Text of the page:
I’ll be honest, I had a not so sattvic desire for eggs-over-easy served up with these all natural turkey breakfast links I bought at the local food co-op yesterday.  What better way to round out this meal than with a lovely slice of artisanal whole-wheat sourdough or rye bread?  I realized, however, I hadn’t gotten any from the farmers market this weekend.    Breadless, I decided to take matters into my own hands and prepare Tibetan skillet bread.

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In 2005, I spent about 3 months living, teaching English to Tibetan refugees, and studying yoga in McLeod Ganj, Dharamsala, Himachal Pradesh, North India.  Every morning, as this very small city was waking up, I’d stroll up to the bus station and buy the “Times of India”.  One day, while walking back down Jogiwara Road, I noticed a tiny shack with an open door and smoke billowing out of a tiny chimney.  Inside this structure that must have been no more than 6 by 8 feet was a woman with a kind and weathered face cooking something over a wood-burning stove.   Then, a Tibetan man walked up the little plank that spanned the gutter between the road and the shack.  He gave the woman a few rupees and, in exchange, received a stack of fresh flatbreads, which the woman delicately wrapped in newspaper.

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I managed to catch a nasty cold that’s been circling around New York City.  And, I think I would have beat it sooner had I not ran all over town with wet socks on Monday.  If you are a New Yorker, you probably know all too well the mighty puddles that can pool up on street corners in the days after a hefty snowfall.  Add some rain and not quite waterproof shoes and you chances of keeping your feet dry are next to none.  Some might say getting sick from cold, damp feet it’s an old wife’s tale, but I’m not so certain.  The result for me: the cold I had almost kicked got worse, I had an awful headache, and I nearly lost my voice by Tuesday evening.

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Of course, I should invest in a pair good pair of rain boats as a future preventative measure.  Right now, however, I wanted to share a few relieving fixes I like.

First and foremost is one that’s very self-explanatory and cannot be substituted EVER. What? REST.

Secondly, here’s a cold-fighting tonic I’m fond of that I learned my friend and Chinese medicine practitioner Frances Boswell: hot water with ginger, garlic, lemon, and honey.  You can also add a little fresh horseradish or scallion for an added kick.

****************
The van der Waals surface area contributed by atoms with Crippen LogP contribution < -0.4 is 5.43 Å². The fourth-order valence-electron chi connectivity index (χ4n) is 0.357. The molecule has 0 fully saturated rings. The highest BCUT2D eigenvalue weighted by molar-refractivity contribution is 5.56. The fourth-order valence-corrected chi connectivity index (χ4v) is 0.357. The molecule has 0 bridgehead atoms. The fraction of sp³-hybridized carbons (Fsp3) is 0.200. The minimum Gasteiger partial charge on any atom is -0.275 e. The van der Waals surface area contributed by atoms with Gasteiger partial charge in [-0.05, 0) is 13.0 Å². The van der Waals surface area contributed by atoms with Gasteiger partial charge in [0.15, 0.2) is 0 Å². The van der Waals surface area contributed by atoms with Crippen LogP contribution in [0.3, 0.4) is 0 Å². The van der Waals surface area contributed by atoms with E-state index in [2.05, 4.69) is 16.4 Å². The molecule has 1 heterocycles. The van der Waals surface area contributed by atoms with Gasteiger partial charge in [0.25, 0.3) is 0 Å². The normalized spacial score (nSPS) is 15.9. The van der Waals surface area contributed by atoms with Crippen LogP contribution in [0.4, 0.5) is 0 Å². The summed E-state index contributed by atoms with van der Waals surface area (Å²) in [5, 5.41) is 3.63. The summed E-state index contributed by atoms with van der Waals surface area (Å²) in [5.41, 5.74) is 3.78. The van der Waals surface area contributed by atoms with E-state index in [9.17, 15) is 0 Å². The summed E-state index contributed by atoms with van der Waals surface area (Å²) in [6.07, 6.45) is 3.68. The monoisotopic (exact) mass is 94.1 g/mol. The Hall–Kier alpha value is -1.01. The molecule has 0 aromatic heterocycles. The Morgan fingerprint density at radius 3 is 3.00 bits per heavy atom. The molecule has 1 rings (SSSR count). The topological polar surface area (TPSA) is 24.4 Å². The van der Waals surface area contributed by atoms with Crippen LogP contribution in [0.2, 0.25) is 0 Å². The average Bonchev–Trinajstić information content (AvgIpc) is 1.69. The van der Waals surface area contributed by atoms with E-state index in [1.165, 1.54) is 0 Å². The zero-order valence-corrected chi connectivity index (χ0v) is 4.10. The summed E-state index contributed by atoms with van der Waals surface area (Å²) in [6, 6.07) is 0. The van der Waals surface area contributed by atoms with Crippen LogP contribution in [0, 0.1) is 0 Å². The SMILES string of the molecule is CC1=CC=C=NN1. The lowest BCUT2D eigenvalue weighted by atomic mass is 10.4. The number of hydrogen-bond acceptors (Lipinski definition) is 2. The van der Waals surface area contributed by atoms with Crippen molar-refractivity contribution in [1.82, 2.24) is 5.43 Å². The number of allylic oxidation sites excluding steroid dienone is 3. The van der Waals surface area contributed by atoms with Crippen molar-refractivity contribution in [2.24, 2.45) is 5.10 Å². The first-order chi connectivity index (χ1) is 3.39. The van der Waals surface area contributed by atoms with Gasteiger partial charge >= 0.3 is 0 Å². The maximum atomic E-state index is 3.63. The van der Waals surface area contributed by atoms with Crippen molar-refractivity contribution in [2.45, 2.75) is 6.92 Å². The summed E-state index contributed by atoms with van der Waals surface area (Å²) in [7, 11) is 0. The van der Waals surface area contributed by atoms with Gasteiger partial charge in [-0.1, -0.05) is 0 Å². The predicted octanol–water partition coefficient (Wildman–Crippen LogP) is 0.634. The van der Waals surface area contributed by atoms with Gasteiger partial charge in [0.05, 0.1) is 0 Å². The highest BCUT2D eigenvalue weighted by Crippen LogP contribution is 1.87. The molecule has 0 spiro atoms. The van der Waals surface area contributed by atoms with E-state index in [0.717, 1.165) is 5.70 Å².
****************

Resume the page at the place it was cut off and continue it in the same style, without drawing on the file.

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The wind is starting to whip outside, the rain is turning back to snow, and I’m hoping my dream to cross-country ski from Avenue H to Prospect Park and back will be fulfilled.  I also hope all of you on the Northeast are staying safe and sound.

I was in the mood for a hearty lunch after trekking out to Carroll Gardens, Brooklyn in the cold to teach and then doing my own practice.  I wanted something warming and flavorful… My solution was an adzuki (aka aduki and azuki) bean cassoulet kind of dish with collard greens.  (Ok – I also added some sausage from Brooklyn’s famous Los Paisanos that my husband had defrosted and needed to be used.)  Lunch was satisfying but not swell enough to blog about.  It did inspire the following thoughts, however:

  1. One day soon, I’ll make a real cassoulet.  A dish originally from the South of France, a cassoulet is a rich, slow-cooked casserole that usually contains meat, pork skin, and white haricot beans.  I’d like to invent a  vegetarian version, too.
  2. I was reminded how delicious, nutritious, and versatile adzuki beans are!  These small beans have been eaten for thousands of years.  In fact, it’s believed they were first cultivated during Japan’s Jomon period around 4000BC.  Though we are most familiar with red adzuki beans, white, black, gray, and mottled varieties also exist.


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I’ll be honest – I’ve been cooking far more food than I’ve been writing about lately! The dishes I’ve made over the past week have included white bean and Swiss chard soup, fragrant red lentils, and French style chicken roasted in a Dutch oven pot.  While I hope to share some of these recipes soon, I’ve had my hand in a few other pots.  I just completed and launched my new website (Feel free to check it out!)  I’ve also been helping my husband with promotional materials for his new book, Love in the Time of Algorithms, which just hit the shelves on January 24.  Learn more about it at  And, Fannie Cohen and I are getting ready to roll out the first few episodes of our new podcast about modern faith and spirituality called “Doing It”. Stay tuned!

So, instead of sharing a recipe today, I wanted to repost a little thing I wrote on ghee and why I LOVE it so… especially when the weather is cold.


Here you go: